He did it again.
Mr. Reemer (not his real name) held out his hand on the corner of 18th Avenue and 31st Street, and juggled two balls of stiffened beef tallow, daring any passers-by to pluck one of the balls from mid-air. No one ever wants to touch stiffened beef tallow, of course, so he found no takers. It was his next action that baffled everyone – even the reporter from the Daily Slouch.
The sun burned brightly in the skies over Weaverton that morning, and Mr. Reemer's hand grew all the more slippery with each cycle of the balls of stiffened beef tallow. As one last passer-by passed by (that is, after all, what passers-by do, you know), he paused in mid-juggle, and a ball of stiffened beef tallow stopped in mid-air. It hovered. It wobbled. It glistened.
“Hear my tale,” said Mr. Reemer to the passer-by. “Hear my tale of tallow. A tallowy tale, yet not too tall of a tallowy tale.”
The passer-by stopped and stared at the ball of stiffened beef tallow.
“Hear of the genesis, as it were,” continued Mr. Reemer, smiling. “You know where this lovely ball of stiffened beef tallow comes from, don't you?”
The passer-by shook her head, as if to say “no.”
(That is often what people mean when they shake their heads.)
“Let me show you.” With his free hand (the one that was not growing all the more slippery from stiffened beef tallow) he traced a picture in the air – a picture so divine, so graceful, and so intricate. He then reached out and placed his index finger upon the forehead of the passer-by. “Receive,” said Mr. Reemer.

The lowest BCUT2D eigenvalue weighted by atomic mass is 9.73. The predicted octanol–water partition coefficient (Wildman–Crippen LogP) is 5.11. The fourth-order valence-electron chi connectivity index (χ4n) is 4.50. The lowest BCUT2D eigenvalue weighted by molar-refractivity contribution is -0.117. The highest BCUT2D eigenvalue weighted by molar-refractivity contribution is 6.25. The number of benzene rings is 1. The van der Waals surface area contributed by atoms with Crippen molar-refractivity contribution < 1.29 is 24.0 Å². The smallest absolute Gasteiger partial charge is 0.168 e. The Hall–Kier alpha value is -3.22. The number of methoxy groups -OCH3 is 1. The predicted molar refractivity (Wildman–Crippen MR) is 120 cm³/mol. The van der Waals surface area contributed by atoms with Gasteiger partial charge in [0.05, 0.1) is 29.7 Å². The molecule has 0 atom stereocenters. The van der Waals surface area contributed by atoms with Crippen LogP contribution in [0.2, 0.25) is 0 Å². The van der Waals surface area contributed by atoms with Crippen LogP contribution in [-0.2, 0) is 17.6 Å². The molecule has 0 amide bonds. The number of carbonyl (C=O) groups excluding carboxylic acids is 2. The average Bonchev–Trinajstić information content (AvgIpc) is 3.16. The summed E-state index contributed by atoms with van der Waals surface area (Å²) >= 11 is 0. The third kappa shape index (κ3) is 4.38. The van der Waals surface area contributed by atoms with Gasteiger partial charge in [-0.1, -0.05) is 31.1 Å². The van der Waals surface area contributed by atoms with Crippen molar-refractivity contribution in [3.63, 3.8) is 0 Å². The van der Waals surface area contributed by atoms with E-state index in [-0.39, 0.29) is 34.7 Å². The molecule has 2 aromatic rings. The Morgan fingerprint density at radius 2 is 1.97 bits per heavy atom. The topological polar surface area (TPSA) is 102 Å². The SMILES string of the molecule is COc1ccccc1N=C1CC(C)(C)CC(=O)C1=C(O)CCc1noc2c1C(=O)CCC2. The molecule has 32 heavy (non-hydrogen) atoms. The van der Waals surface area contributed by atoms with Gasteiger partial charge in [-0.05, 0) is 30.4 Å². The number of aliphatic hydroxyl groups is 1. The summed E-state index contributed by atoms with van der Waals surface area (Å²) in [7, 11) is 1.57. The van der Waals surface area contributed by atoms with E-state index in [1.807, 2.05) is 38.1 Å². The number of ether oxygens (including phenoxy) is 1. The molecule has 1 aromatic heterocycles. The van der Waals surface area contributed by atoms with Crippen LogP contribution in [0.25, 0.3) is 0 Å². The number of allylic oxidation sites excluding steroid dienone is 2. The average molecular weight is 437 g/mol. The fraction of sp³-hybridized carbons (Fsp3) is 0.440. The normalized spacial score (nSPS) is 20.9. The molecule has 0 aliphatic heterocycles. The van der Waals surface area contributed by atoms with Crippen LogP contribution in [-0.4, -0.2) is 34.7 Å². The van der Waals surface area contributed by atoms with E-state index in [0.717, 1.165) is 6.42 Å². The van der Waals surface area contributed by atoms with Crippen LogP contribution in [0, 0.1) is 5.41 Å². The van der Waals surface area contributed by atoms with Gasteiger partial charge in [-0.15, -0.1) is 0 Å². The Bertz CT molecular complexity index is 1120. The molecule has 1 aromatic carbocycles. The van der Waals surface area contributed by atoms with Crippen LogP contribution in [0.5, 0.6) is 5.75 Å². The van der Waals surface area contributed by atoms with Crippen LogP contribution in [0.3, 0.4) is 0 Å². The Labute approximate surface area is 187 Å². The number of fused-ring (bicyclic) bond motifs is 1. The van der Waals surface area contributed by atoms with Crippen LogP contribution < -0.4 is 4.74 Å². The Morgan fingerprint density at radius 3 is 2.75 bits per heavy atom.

The passer-by shook and trembled, and then grew still.
“Deeper than you might think?” she asked, at great length.
“Deeper than you might think,” said Mr. Reemer.
The passer-by reached out her hand. Mr. Reemer reached out his own hand (the one that had been growing all the more slippery). As their hands met, he turned his over, placing the ball of stiffened beef tallow in hers. While she held it, he kept his hand on the ball for a long while, allowing liquefied beef tallow to run from his palm and cascade over hers.
“Deeper,” he said.
“Deeper,” she said.
The softened beef tallow ran down in tiny little rivulets, over her palm, down her wrist, and down her arm. She felt it dripping onto her shoes.
Mr. Reemer (not his real name, remember?) withdrew his hand, leaving the passer-by holding the ball of stiffened beef tallow. He gently directed her arm beneath the other ball that was still hovering and wobbling and glistening in mid-air.
He looked into her eyes.
She looked into his eyes.
“Receive,” said Mr. Reemer. He made the sign of the grackle and walked away. Out of sight. Out of mind. Out of body.
The passer-by began to juggle the balls of stiffened beef tallow. The sun burned brightly in the skies over Weaverton, and the passer-by's hand grew all the more slippery with each cycle. A voice from deep within came, at long last, to her lips.
“Hear my tale...”